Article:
This ongoing research analyses case studies of data activism. It also draws on archival theory and democratic political theory to differentiate between activist goals and methods. For instance, data collection can serve a deliberative, consensus-based function when it augments government data to increase the number of voices represented. A divergent political theory called agonistic pluralism argues that consensus politics merely mask how power is rooted in society. Agonistic data practices do not seek reconciliation with official data but offer a parallel and distinct understanding of an issue. A third approach engages refusal of data collection as a generative critique of power that can reconfigure social and political relations.

PUBLICATIONS

Currie, M., & B. Paris (Forthcoming). What difference does data make? Data Management and Social Change. Online Information Review

Currie, M., & B. Paris. (2018). Back-ups for the future. Archival practices for data activism. Archives & Manuscripts. June.

Currie, M., B. Paris, I. Pasquetto, and J. Pierre (2016). The conundrum of police officer-involved homicides: Counter-data in Los Angeles County. Big Data & Society. 3.2: 2053951716663566. bds.sagepub.com.

Teaching

Undergraduate Teaching

Spring 2020 

Data, Design & the City (with James Stewart)

Postgraduate Teaching

Fall 2019

Technologies of Civic Participation 

Spring 2020

Internet, Society & Economy (with James Stewart)

Publications

Refereed Journal Articles

Currie, M & Hsu, U. "Performative Data: Cultures of Government Data Practice," Journal of Cultural Analytics (forthcoming 2019).

Currie, M., B. Paris, & Donovan, J. (2018) "What difference do data make? Data management and social change"Online Information Review, https://doi.org/10.1108/OIR-02-2018-0052

Currie, M., & B. Paris. (2018). Back-ups for the future. Archival practices for data activism. Archives & Manuscripts. June.

Currie, M., B. Paris, I. Pasquetto, and J. Pierre (2016). The conundrum of police officer-involved homicides: Counter-data in Los Angeles County. Big Data & Society. 3.2: 2053951716663566. bds.sagepub.com.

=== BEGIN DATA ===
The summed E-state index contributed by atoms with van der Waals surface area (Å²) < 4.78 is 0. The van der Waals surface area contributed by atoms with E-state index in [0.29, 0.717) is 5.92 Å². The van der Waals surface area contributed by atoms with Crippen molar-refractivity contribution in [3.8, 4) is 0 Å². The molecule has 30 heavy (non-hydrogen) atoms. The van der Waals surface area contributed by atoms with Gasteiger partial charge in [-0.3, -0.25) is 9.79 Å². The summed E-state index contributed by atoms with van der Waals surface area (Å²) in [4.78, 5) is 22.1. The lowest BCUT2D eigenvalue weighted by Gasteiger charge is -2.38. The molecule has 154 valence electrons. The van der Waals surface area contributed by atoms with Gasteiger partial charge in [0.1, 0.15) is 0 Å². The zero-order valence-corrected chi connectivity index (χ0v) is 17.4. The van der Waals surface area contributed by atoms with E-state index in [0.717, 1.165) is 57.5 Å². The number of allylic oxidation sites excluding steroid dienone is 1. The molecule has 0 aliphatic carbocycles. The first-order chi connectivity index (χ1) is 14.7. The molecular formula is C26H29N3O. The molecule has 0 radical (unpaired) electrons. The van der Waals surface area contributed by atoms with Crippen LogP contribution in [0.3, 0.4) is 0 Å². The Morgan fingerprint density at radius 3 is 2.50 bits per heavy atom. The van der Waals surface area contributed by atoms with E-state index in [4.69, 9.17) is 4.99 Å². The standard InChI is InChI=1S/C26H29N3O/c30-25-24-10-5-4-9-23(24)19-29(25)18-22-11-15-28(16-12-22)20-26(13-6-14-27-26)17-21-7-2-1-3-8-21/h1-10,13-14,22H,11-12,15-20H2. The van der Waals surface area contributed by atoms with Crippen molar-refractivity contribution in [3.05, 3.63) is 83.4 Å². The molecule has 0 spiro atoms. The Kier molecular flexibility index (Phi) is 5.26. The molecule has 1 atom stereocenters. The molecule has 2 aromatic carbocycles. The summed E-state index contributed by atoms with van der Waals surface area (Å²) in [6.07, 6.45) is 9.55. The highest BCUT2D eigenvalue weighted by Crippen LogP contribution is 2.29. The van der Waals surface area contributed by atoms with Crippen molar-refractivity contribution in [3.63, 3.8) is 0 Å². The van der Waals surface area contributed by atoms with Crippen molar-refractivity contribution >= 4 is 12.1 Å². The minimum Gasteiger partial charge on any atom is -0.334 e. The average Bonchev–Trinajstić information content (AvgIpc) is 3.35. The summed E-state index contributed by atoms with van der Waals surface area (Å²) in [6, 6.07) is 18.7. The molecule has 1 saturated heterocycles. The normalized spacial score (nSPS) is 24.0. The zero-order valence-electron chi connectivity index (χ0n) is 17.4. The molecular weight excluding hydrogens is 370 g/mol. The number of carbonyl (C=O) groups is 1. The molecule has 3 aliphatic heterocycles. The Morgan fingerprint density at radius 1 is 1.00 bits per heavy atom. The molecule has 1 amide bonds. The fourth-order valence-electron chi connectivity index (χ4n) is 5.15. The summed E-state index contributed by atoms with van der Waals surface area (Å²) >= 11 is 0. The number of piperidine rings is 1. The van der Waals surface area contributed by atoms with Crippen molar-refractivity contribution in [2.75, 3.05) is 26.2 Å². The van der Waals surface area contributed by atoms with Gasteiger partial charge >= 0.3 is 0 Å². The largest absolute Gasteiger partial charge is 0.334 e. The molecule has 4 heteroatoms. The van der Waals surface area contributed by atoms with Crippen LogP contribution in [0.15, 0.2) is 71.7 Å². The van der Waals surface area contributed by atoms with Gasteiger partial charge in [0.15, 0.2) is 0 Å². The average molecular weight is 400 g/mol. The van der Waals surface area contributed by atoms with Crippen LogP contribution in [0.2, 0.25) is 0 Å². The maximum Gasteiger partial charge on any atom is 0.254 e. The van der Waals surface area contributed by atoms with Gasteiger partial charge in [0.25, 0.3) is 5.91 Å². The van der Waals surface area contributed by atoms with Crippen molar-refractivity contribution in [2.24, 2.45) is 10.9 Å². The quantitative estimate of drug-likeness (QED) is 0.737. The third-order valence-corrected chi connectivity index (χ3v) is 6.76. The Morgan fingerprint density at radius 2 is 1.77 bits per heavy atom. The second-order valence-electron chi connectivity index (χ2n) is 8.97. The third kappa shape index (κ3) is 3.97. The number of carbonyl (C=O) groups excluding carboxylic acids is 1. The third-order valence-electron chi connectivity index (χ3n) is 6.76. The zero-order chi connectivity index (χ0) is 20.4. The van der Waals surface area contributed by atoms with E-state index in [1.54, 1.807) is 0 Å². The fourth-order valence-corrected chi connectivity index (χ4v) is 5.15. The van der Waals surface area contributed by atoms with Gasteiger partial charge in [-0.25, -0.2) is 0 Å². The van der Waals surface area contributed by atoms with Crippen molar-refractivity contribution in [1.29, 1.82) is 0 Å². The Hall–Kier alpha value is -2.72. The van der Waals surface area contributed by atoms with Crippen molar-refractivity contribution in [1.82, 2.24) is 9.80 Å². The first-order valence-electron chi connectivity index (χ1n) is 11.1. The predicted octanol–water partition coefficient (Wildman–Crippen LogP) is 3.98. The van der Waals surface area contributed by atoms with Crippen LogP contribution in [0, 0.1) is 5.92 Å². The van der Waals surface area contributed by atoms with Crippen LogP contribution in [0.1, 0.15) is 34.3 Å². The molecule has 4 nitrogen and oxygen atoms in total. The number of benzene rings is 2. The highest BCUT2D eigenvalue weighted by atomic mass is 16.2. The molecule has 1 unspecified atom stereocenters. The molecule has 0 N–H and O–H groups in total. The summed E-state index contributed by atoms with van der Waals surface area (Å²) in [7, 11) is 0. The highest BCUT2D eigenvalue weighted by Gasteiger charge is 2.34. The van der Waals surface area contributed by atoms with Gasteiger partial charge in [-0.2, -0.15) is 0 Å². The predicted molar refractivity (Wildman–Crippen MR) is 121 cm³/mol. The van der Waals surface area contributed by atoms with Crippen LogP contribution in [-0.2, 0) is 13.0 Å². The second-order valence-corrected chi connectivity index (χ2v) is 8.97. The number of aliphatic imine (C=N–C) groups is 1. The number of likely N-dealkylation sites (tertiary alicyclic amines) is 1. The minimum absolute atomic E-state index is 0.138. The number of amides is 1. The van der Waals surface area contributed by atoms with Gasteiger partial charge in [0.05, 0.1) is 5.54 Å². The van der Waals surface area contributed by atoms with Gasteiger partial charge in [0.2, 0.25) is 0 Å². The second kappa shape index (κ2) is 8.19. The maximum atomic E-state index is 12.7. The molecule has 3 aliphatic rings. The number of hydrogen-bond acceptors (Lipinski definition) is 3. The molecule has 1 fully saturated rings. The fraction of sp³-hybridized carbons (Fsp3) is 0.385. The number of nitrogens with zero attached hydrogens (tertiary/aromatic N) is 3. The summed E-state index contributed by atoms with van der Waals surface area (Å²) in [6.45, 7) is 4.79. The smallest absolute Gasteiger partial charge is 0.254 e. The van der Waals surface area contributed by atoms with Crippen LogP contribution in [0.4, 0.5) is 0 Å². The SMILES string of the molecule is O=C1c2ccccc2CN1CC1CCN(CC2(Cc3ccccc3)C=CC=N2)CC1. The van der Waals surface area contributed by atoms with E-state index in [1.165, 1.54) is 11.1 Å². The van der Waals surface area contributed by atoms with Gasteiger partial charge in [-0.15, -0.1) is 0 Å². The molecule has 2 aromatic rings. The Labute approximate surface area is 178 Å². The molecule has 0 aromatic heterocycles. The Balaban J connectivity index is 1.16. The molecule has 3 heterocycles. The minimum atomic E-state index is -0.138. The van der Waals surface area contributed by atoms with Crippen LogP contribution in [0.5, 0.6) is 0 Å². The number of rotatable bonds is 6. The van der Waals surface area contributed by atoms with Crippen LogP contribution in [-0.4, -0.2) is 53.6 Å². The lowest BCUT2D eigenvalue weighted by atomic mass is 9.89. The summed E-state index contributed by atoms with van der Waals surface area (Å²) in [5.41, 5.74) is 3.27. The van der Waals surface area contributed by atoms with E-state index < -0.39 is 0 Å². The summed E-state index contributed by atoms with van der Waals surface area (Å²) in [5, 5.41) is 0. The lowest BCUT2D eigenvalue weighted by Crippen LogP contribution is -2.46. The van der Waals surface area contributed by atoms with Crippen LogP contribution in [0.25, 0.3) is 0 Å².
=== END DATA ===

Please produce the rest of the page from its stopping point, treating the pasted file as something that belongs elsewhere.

Fidler, B., & Currie, M. (2016). Infrastructure, Representation, and Historiography in BBN’s Arpanet Maps. IEEE Annals of the History of Computing, 38(3), 44–57. https://doi.org/10.1109/MAHC.2015.69.

Fidler, B. and M. Currie (2015). The Production and interpretation of ARPANET maps. IEEE Annals of the History of Computing, 37(1), 44-55, January-March, DOI: 10.1109/MAHC.2015.16.

Kelty, C., A. Panofsky, R. Crooks, M. Currie, S. Erickson, P. Garcia, S. Wood, and M. Wartenbe (2014). Seven dimensions of contemporary participation disentangled. Journal of the American Society for Information and Technology, 66(3), 474–488. https://doi.org/10.1002/asi.23202

Book Chapters

Currie, M. (2018). Hacking administration: A report from Los Angeles. In Hunsinger J. and A. Schrock (eds.), Making Our World: The Hacker and Maker Movements in Context, New York: Peter Lang.

Currie, M. (2012). The feminist critique: Mapping controversy in Wikipedia. In Berry, D. M. (ed.), Understanding Digital Humanities, Basingstoke: Palgrave Macmillan, 2012, pp. 224-248.

Op-Eds, Proceedings, & Book Reviews

Currie, M. (2018). A dual valuation of openness. Proceedings of the 19th Annual International Conference on Digital Government Research. Delft, The Netherlands, 30 May – 1 June.

Paris , B. S., and Currie, M. (2018). Buried, altered, silenced: 4 ways government climate information has changed since Trump took office, The Conversation, 21 March. http://theconversation.com/buried-altered-silenced-4-ways-government-climate-information-has-changed-since-trump-took-office-92323

Currie, M. (2017). The datafication of transparency work: A report from Los Angeles. Proceedings for the Interactions Symposium on Big Data. InterActions: UCLA Journal of Education and Information Studies, 13(2). https://escholarship.org/uc/item/73j1q5sp.

Paris, B. S., and Currie, M. (2017). How the “guerrilla archivists” saved history – and are doing it again under Trump. The Conversation, February 21http://theconversation.com/how-the-guerrilla-archivists-saved-history-and-are-doing-it-again-under-trump-72346.

Currie, M., B. Paris, I. Pasquetto, J. Pierre, and A. Sands. (2015). The Police officer-involved homicide database project. Proceedings to the 2015 iConference, Newport, CA.

Fidler, B. and M. Currie (2015). Gateways: Historical underpinnings of a single Internet. Proceedings to the 2015 iConference, Newport Beach, CA.

Currie, M. (2015). Review: Open standards and the digital age: History, ideology, and networks by Andrew L. Russell. InterActions: UCLA Journal of Education and Information Studies, 11(2), Retrieved from: http://escholarship.org/uc/item/19d2h79x.

Currie, M. (2013). Review: Paper machines: About cards & catalogs, 1548-1929 by Markus Krajewski. InterActions: UCLA Journal of Education and Information Studies, 9(1), Retrieved from: http://escholarship.org/uc/item/07h1s2w7.